What we really see is how distraught she is. Sadness so filled her, it’s all she can see or hear. This obsession of hers that we can’t understand – making sure Jesus’ body isn’t moved – just shows how intense her grief is. But it also shows how intense her love for Jesus was. She’s trying to hold onto the only thing of Jesus she thinks is left. When she’s deprived of that, she totally loses it. She might have even been shrieking at the angels, and then at Jesus who she didn’t recognize yet. She probably also has heightened fears that without Jesus she’s left vulnerable to the attacks of demons that had terrorized her.

So what do we see in these three? You have Mary Magdalene, who is in deep sadness, looking at a dark and gloomy future, and even terrified about it. You have Peter, desperate to get out from under his guilty conscience, totally weighed down by it. You have John, slow to believe, timid in his faith, afraid to be disappointed, afraid to go forward, following Peter’s lead.

We can certainly relate to them. We experience all of these things. But most importantly, is how Jesus relates to them. He rose from the dead for them.

See, Jesus did not rise from the dead for Himself. That sounds strange to us. We think He did. We hear this as a story. Good Friday feels like a sad ending. We feel sorry for Jesus. We want a happy ending for Him! Rising from the dead is a happy ending. So you’d think, at the least Jesus rose from the dead for Himself, to come to life and get back to His Father in heaven.

We don’t just say Jesus died, we quickly say He died for me. But when we say He rose from the dead, we don’t tend to immediately add “for me.” We just say that He rose from the dead, or that He is risen, period. But as Martin Luther says in the Large Catechism – “He did none of these things for Himself” – the Bible teaches that this is also true of Jesus’ resurrection.

This is why we say “Alleluia!” This is why we have such joy today. We know that even though we feel sad at what Good Friday shows us, He was doing it for us, that’s why it’s good. Likewise, His resurrection wouldn’t give us such joy if He was only doing this for Himself.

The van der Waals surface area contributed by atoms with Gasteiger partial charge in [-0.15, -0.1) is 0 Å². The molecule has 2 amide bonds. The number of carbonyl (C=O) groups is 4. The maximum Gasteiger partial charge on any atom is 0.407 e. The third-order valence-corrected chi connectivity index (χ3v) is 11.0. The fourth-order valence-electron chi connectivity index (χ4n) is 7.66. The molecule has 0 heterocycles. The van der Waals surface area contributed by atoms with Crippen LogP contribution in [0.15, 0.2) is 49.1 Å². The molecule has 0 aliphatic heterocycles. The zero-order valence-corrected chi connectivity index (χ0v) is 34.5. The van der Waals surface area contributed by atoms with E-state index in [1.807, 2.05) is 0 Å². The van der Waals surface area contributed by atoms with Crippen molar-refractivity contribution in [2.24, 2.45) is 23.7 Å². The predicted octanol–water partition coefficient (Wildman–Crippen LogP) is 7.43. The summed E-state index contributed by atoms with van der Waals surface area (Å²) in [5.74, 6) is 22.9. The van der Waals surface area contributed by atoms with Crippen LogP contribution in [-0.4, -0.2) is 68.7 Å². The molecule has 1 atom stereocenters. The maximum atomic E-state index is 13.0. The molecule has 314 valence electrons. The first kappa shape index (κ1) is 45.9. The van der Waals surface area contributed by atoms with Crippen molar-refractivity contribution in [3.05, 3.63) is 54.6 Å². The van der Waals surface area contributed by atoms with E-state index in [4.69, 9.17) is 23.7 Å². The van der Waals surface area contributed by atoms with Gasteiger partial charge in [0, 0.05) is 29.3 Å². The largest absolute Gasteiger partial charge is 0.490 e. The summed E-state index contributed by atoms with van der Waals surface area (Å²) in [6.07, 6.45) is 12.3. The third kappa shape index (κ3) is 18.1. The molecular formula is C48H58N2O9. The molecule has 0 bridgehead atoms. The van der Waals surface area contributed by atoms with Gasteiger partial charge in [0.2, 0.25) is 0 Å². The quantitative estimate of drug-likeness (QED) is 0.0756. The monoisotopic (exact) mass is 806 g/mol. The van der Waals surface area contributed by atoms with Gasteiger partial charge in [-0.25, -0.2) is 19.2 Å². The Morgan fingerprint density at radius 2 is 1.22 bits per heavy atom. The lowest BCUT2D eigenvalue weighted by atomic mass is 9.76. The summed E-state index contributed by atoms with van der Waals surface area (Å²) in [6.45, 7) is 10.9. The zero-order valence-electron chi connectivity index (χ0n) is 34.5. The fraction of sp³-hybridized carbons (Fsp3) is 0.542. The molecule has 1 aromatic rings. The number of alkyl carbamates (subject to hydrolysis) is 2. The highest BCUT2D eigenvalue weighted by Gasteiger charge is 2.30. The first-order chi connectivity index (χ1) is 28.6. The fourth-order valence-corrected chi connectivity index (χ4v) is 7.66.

When we see Peter and John and Mary Magdalene, we see a great example of this. Look at how sin, death, and Satan overpower them. See how sin, death and Satan overpower you. It was because of this that Jesus rose from the dead. It was for you.

Are you slow to believe, like John? Are you timid? Are you afraid to go forward? Is your faith imperfect and weak sometimes? Well, what if Jesus didn’t rise from the dead? Then your faith would fail and there would be no point or purpose to life. Jesus rose from the dead for you. Because He did, you are saved by His perfect faith and you walk in His steps. “Your fainting soul grows brave as You stand in contemplation at His now-empty grave!” (Kingo)

Do you get weighed down by your guilty conscience like Peter? Sometimes can you not get past what you’ve done or said? Does it turn into shame where you can’t think a good thought about yourself? Well, what if Jesus didn’t rise from the dead? Then none of your sins would be forgiven. You would still be in your sins. Heaven would be closed to you forever. But He did rise – for you! It proves the Father accepted His death as full payment for your sins and everyone’s. “Thanks because Thou didst arise and hast opened Paradise!” – for you! (Kingo) Your sins are forgiven! Jesus’ resurrection says so.

Do you experience deep grief and sadness, like Mary Magdalene? Especially when it comes to death? Does it fill you with pessimism? Or, are you afflicted with depression? Is the future dark and gloomy for you? Well, what if Jesus didn’t rise from the dead? There would be no eternity, death would be the last word, this life would be all there is, and sadness couldn’t come to an end. But Jesus did rise from the dead! Jesus shows His face and and He says: “Mary!” so she’ll look into His eyes and know Him as her living Lord. In your grief and sadness He calls you by name, to see that He is risen for you, to take away this sadness and bring it to an end. He is for you the Joy-Bringer, bringing this to you in His Word and in His Supper. “Thou hast buried all my woe, and my cup doth overflow – by Thy resurrection glorious!” (Kingo)

Why did Jesus rise from the dead? For you. He lives to silence all your fears; He lives to wipe away your tears; He lives to calm your troubled heart.

Alleluia! Christ is risen! He is risen indeed! Alleluia! Amen!